Worker Missing For Two Weeks Found Dead In Grain Bin

The body of a man who went missing from Bruning, Nebraska, has been discovered in a grain bin at his place of work.

Jamie Balluch, 43, was last seen on February 2 at his workplace, Bruning Grain and Feed Company.

The Thayer County Sheriff's Office asked for public assistance in locating Balluch as preliminary searches of the grain and feed company location proved unsuccessful.

The County Sheriff's Office requested the assistance of the Nebraska State Patrol on February 15.

43-Year-Old Jamie Balluch
43-year-old Jamie Balluch was reported as a missing person on Feb. 2. Nebraska State Patrol

Newsweek has reached out to Thayer County Sheriff's Office for comment.

In an earlier statement, the Nebraska State Patrol said that Balluch was missing under "suspicious circumstances."

On February 16, Nebraska State Patrol found Balluch's body inside one of the grain bins at the Bruning Grain and Feed Company, 14 days after his disappearance.

Nebraska authorities are investigating the death and an autopsy has been scheduled to determine the cause of death.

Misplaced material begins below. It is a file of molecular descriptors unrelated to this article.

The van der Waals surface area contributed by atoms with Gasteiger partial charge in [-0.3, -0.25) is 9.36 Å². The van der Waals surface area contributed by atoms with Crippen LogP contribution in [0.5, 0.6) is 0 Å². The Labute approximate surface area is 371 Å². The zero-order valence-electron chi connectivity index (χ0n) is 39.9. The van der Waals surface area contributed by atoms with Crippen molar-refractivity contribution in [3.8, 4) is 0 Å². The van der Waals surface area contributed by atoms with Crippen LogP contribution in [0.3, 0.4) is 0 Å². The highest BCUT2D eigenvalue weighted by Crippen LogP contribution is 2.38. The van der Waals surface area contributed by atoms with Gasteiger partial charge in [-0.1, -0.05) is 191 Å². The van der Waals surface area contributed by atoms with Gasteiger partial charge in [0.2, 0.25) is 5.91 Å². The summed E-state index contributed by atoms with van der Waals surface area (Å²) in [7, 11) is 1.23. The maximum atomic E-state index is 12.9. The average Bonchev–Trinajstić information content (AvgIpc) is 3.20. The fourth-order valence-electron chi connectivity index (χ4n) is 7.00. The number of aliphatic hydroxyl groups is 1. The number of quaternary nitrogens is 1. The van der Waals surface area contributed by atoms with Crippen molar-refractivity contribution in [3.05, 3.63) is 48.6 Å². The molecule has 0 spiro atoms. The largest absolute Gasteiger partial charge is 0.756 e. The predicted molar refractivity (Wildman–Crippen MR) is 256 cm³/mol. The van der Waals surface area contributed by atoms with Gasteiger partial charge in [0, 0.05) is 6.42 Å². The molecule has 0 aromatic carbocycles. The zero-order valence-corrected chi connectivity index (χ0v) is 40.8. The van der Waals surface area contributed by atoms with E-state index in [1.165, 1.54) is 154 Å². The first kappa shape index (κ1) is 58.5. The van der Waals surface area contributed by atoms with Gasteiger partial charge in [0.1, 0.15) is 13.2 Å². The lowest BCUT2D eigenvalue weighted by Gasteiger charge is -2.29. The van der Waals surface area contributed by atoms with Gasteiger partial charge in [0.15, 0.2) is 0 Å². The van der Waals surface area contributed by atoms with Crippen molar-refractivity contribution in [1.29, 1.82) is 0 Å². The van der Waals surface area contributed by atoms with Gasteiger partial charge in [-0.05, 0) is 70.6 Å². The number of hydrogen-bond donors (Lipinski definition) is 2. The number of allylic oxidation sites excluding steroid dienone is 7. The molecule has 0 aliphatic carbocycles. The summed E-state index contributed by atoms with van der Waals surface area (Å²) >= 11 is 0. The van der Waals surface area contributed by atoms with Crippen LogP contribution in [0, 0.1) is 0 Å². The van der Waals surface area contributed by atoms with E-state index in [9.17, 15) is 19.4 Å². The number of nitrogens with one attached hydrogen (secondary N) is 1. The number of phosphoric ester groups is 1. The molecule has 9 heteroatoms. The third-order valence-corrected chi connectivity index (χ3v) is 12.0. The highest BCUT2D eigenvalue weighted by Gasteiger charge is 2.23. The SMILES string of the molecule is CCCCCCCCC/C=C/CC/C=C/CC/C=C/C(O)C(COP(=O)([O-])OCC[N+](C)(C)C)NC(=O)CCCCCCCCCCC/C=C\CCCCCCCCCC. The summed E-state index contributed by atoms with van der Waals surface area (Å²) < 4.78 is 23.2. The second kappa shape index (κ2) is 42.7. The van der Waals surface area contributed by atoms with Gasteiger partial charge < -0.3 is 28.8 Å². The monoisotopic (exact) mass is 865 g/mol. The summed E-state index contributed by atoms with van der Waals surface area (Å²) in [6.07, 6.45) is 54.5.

Newsweek has reached out to the Nebraska State Patrol for comment.

Bruning Grain and Feed Company is located in southeast Nebraska and specializes in processing grains such as soybeans and corn.

While the cause of death in this case has not been determined, the Bureau of Labor Statistics (BLS) records instances of injuries, illness and fatality in the workplace across the U.S.

According to the latest available data from the BLS, over 2 million people suffered non-fatal injuries in private industry workplaces in 2021, while there was a total of 5,190 fatal injuries in all sectors in the same year.

This number brought the number of fatal work injuries up to 3.6 fatalities per 100,000 full-time workers, an 8.9 percent increase on 2020 and the highest annual rate since 2016.

In 2021, a worker died every 101 minutes from a work-related injury, while the share of black and African American workers fatally injured on the job reached an all-time high.

Men were more likely to be fatally injured in the workplace, with women only making up 8.6 percent of workplace fatalities. Of those who died in the workplace, workers aged between 45 and 54 accounted for one-fifth of the total number with 1,087 fatalities in 2021.

Workers in transportation and material moving occupations reported the highest number of fatalities. Construction and extraction occupations had the second most occupational deaths in 2021, followed by protective service occupations including firefighters, law enforcement workers, police officers and railroad police.

Transportation incidents were responsible for the highest number of workplace deaths in 2021. Fatalities due to violence or injury by persons or animals increased to 761 in the year, while exposure to harmful substances or environments led to 798 workplace fatalities—the highest figure since 2011.